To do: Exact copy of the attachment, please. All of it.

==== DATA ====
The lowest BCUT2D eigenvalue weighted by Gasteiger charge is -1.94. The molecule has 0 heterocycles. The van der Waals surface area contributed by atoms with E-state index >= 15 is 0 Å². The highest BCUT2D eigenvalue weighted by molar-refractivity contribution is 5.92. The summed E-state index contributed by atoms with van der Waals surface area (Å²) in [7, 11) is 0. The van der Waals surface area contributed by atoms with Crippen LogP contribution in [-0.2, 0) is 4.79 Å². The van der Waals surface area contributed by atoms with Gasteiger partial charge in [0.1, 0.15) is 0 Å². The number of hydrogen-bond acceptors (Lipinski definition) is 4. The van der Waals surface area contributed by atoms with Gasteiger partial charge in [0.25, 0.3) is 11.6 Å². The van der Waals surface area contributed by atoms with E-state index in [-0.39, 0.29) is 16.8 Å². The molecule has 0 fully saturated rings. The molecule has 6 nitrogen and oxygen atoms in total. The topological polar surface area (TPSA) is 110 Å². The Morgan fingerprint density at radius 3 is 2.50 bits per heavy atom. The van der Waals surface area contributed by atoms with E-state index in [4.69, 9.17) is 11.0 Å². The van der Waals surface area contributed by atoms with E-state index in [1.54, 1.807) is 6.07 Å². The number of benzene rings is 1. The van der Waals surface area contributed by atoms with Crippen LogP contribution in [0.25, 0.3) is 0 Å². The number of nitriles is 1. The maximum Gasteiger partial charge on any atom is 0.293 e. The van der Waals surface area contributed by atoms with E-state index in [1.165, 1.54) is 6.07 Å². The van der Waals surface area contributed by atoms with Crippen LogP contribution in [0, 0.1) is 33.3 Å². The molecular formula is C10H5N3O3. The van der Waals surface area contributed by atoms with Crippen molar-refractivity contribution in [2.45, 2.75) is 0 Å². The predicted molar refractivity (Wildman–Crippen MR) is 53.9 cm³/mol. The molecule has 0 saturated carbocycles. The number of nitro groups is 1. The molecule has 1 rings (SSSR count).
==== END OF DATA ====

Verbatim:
The lowest BCUT2D eigenvalue weighted by Gasteiger charge is -1.94. The molecule has 0 heterocycles. The van der Waals surface area contributed by atoms with E-state index >= 15 is 0 Å². The highest BCUT2D eigenvalue weighted by molar-refractivity contribution is 5.92. The summed E-state index contributed by atoms with van der Waals surface area (Å²) in [7, 11) is 0. The van der Waals surface area contributed by atoms with Crippen LogP contribution in [-0.2, 0) is 4.79 Å². The van der Waals surface area contributed by atoms with Gasteiger partial charge in [0.1, 0.15) is 0 Å². The number of hydrogen-bond acceptors (Lipinski definition) is 4. The van der Waals surface area contributed by atoms with Gasteiger partial charge in [0.25, 0.3) is 11.6 Å². The van der Waals surface area contributed by atoms with E-state index in [-0.39, 0.29) is 16.8 Å². The molecule has 0 fully saturated rings. The molecule has 6 nitrogen and oxygen atoms in total. The topological polar surface area (TPSA) is 110 Å². The Morgan fingerprint density at radius 3 is 2.50 bits per heavy atom. The van der Waals surface area contributed by atoms with E-state index in [4.69, 9.17) is 11.0 Å². The van der Waals surface area contributed by atoms with E-state index in [1.54, 1.807) is 6.07 Å². The number of benzene rings is 1. The van der Waals surface area contributed by atoms with Crippen LogP contribution in [0.25, 0.3) is 0 Å². The number of nitriles is 1. The maximum Gasteiger partial charge on any atom is 0.293 e. The van der Waals surface area contributed by atoms with E-state index in [1.165, 1.54) is 6.07 Å². The van der Waals surface area contributed by atoms with Crippen LogP contribution in [0, 0.1) is 33.3 Å². The molecular formula is C10H5N3O3. The van der Waals surface area contributed by atoms with Crippen molar-refractivity contribution in [2.45, 2.75) is 0 Å². The predicted molar refractivity (Wildman–Crippen MR) is 53.9 cm³/mol. The molecule has 0 saturated carbocycles. The number of nitro groups is 1. The molecule has 1 rings (SSSR count).